Hillary Clinton attended a star-studded concert in New York City. Bernie Sanders flew to Maine and Michigan to rally voters. On the Democratic side, Michigan is the next big prize.
In Russia, relatively few people seem to be following the U.S. presidential election campaigns closely, but most people know the names of the front-runners.
The 2012 GOP presidential nominee will give what's billed as a major speech on the current campaign. In Detroit, Ben Carson won't be at the GOP debate, though he has not officially ended his campaign.
In the race for the Republican presidential nomination, former Minnesota Gov. Tim Pawlenty is backing Sen. Marco Rubio. David Greene talks to Pawlenty about the viability of Rubio's candidacy.
GOP hopeful Donald Trump wants to build a wall between the U.S. and Mexico. Democratic hopeful Hillary Clinton wants to break down barriers. Mexicans tell us what they think about the campaigns.
In China, people generally find Donald Trump's rhetoric way over the top. They are, however, wary of Hillary Clinton because of her past, get-tough-on-China policies.
The apparent depth of support for Donald Trump among evangelical voters has produced an identity crisis within that conservative world. Some are disassociating themselves from the broader community.
David Greene talks to Rep. Darrell Issa about his perspective on encryption, specifically the showdown between Apple and the FBI over unlocking the iPhone of one of the San Bernardino shooters.
For NPR's feature "First Mention," we find that we first heard about Dr. Ben Carson on July 5, 1987, after he successfully completed a radical brain surgery on child patients.
As the number of critics citing the undercurrent of bigotry in some of Donald Trump's rhetoric mounts, journalists grapple with how to characterize what he says — and what he means.
Hillary Clinton and Donald Trump look to be on their way to securing the nominations of their respective parties because they won the most delegates on Super Tuesday. NPR explains the math and what it means for the rest of the presidential primary season.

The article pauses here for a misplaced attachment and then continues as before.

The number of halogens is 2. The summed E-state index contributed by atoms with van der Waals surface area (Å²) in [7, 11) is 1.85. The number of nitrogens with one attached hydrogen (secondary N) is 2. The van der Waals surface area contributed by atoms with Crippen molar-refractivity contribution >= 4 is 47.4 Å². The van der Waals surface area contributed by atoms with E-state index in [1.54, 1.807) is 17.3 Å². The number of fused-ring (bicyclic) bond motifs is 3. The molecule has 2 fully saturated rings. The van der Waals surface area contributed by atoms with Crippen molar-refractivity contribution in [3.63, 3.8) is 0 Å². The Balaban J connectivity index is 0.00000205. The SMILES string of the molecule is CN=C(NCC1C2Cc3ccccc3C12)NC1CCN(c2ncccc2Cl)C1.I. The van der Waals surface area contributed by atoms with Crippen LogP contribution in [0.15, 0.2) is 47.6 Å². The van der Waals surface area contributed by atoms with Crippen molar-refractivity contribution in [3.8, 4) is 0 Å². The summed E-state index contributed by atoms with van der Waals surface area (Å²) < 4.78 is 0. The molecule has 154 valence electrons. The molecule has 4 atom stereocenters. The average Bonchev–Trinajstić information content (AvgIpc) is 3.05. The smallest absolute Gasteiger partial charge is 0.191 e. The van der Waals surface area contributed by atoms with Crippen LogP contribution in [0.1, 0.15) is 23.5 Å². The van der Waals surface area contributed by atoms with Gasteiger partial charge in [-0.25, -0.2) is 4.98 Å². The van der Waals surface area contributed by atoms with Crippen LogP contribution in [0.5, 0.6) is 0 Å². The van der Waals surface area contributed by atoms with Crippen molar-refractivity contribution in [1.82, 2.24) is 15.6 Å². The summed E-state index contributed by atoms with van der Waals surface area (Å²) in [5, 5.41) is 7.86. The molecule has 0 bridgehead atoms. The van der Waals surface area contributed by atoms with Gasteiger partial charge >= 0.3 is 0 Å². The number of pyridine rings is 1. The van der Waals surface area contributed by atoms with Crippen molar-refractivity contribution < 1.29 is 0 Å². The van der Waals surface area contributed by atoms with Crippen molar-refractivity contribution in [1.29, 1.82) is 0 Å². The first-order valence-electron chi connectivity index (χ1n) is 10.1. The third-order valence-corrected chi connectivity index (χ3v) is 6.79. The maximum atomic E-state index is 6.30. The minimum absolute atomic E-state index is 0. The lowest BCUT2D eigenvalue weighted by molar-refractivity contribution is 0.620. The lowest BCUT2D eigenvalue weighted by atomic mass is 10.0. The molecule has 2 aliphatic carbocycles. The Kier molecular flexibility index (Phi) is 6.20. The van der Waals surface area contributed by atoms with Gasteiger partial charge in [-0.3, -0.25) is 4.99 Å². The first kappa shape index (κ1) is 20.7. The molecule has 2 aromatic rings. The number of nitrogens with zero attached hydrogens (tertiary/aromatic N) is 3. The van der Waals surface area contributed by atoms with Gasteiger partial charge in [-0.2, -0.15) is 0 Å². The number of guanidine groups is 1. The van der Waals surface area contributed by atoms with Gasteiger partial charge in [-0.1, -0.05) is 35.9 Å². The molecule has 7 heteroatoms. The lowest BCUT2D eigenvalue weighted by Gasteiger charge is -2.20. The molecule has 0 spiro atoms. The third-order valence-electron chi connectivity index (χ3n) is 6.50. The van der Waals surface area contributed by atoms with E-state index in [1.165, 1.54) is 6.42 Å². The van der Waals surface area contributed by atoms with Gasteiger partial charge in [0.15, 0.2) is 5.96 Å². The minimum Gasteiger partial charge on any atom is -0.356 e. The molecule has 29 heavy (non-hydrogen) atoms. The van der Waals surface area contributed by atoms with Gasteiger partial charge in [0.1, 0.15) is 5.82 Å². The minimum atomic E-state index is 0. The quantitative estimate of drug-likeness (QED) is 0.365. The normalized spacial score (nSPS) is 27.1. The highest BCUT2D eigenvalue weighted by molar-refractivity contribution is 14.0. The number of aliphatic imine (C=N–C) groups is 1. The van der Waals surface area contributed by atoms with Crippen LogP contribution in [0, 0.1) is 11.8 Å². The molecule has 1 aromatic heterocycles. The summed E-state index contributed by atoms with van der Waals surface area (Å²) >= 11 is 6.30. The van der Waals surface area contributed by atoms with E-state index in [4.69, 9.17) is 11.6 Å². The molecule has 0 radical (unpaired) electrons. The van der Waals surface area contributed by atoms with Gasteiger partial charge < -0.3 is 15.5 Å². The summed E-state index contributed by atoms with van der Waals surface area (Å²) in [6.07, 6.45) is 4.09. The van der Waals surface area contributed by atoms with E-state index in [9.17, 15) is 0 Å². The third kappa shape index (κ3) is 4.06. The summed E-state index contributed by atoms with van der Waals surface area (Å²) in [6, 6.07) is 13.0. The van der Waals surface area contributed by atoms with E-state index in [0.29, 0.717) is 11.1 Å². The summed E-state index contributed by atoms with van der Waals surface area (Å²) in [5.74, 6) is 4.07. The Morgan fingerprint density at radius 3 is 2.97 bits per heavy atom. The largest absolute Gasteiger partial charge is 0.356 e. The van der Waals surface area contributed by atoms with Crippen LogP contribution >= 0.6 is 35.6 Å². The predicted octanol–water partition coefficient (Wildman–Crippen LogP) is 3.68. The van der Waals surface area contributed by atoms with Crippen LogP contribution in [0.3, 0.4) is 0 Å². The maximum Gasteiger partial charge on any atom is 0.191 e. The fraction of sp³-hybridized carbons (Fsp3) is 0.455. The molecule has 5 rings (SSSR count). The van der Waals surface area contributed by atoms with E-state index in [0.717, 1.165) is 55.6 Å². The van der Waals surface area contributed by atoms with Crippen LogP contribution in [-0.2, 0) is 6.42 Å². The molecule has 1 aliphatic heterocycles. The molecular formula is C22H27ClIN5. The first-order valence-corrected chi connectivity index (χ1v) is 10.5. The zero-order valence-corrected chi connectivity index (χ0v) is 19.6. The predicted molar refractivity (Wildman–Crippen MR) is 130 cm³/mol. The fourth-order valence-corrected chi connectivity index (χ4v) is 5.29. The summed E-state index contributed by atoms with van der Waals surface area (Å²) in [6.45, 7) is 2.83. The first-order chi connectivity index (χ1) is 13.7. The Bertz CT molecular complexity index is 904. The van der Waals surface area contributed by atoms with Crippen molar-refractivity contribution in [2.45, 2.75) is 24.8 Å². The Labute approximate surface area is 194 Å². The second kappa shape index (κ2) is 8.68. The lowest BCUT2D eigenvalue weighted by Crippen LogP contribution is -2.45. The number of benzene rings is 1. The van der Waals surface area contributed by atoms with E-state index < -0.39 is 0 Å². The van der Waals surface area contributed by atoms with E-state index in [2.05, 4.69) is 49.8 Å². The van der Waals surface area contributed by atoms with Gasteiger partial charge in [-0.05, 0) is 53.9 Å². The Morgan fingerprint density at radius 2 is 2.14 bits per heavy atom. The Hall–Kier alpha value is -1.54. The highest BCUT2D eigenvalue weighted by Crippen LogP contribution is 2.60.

Democratic presidential candidate Hillary Clinton held a rally and a rock concert in New York on Wednesday to celebrate her Super Tuesday wins.
NPR's Audie Cornish interviews elections law attorney Ben Ginsberg, who previously served as national counsel to the Bush-Cheney campaigns and the Romney presidential campaign, about what it would take to have a contested GOP convention this year.
NPR's Audie Cornish talks with Republican Rep. Scott Rigell of Virginia about the state of the GOP race after Super Tuesday. Rigell endorsed Marco Rubio, and wrote an open letter on Tuesday asking Virginia Republicans to "vote for any candidate but Donald Trump."
After Wednesday night's contests, Donald Trump and Hillary Clinton have firmed up their front-runner status in the GOP and Democratic presidential contests.
NPR's Audie Cornish talks to Rep. Chris Collins, the first sitting congressman to endorse Donald Trump, about the Republican frontrunner's wins on Super Tuesday and how the party is reacting to him.
As more critics point to an undercurrent of bigotry in some of Donald Trump's statements, journalists grapple with how to characterize what he says — and what he means.
The Energy Information Administration says oil inventories are at "historically high" levels. Still, gas prices have been heading up because oil refineries are switching to more costly summer blends.
The president is talking with the editor in chief of The Texas Tribune to open SXSW Interactive on March 11, and five days later, the first lady will deliver the keynote for SXSW Music.
The name of the game is delegates in presidential politics. The race for them is on in the 2016 primary elections. Here's how each candidate has done so far and what's at stake in each state.